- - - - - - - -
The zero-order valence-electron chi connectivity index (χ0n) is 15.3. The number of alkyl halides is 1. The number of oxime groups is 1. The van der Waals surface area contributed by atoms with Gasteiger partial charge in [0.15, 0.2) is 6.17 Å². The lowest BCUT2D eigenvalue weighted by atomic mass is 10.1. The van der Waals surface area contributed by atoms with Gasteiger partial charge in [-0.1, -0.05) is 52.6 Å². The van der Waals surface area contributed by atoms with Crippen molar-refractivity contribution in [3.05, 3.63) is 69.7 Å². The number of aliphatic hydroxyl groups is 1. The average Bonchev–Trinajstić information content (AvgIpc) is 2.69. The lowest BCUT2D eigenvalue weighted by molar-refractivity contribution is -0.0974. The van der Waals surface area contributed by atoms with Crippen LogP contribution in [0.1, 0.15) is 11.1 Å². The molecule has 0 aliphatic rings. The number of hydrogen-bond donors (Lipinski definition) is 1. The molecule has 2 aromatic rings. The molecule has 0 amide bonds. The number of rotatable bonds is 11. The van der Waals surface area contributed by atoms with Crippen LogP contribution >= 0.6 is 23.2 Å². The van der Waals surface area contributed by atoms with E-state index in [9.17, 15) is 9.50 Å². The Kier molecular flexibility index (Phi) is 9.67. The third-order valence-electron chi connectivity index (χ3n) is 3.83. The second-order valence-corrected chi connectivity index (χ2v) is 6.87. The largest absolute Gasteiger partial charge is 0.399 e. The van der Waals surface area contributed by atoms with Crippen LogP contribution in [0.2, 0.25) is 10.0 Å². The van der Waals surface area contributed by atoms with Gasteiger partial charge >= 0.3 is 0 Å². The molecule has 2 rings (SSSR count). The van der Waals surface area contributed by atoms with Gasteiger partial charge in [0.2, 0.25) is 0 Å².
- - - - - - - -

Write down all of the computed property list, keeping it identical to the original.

The zero-order valence-electron chi connectivity index (χ0n) is 15.3. The number of alkyl halides is 1. The number of oxime groups is 1. The van der Waals surface area contributed by atoms with Gasteiger partial charge in [0.15, 0.2) is 6.17 Å². The lowest BCUT2D eigenvalue weighted by atomic mass is 10.1. The van der Waals surface area contributed by atoms with Gasteiger partial charge in [-0.1, -0.05) is 52.6 Å². The van der Waals surface area contributed by atoms with Crippen molar-refractivity contribution in [3.05, 3.63) is 69.7 Å². The number of aliphatic hydroxyl groups is 1. The average Bonchev–Trinajstić information content (AvgIpc) is 2.69. The lowest BCUT2D eigenvalue weighted by molar-refractivity contribution is -0.0974. The van der Waals surface area contributed by atoms with Crippen LogP contribution in [0.1, 0.15) is 11.1 Å². The molecule has 0 aliphatic rings. The number of hydrogen-bond donors (Lipinski definition) is 1. The molecule has 2 aromatic rings. The molecule has 0 amide bonds. The number of rotatable bonds is 11. The van der Waals surface area contributed by atoms with Crippen LogP contribution >= 0.6 is 23.2 Å². The van der Waals surface area contributed by atoms with E-state index in [9.17, 15) is 9.50 Å². The Kier molecular flexibility index (Phi) is 9.67. The third-order valence-electron chi connectivity index (χ3n) is 3.83. The second-order valence-corrected chi connectivity index (χ2v) is 6.87. The largest absolute Gasteiger partial charge is 0.399 e. The van der Waals surface area contributed by atoms with Crippen LogP contribution in [0.2, 0.25) is 10.0 Å². The van der Waals surface area contributed by atoms with Gasteiger partial charge >= 0.3 is 0 Å². The molecule has 2 rings (SSSR count). The van der Waals surface area contributed by atoms with Gasteiger partial charge in [0.2, 0.25) is 0 Å².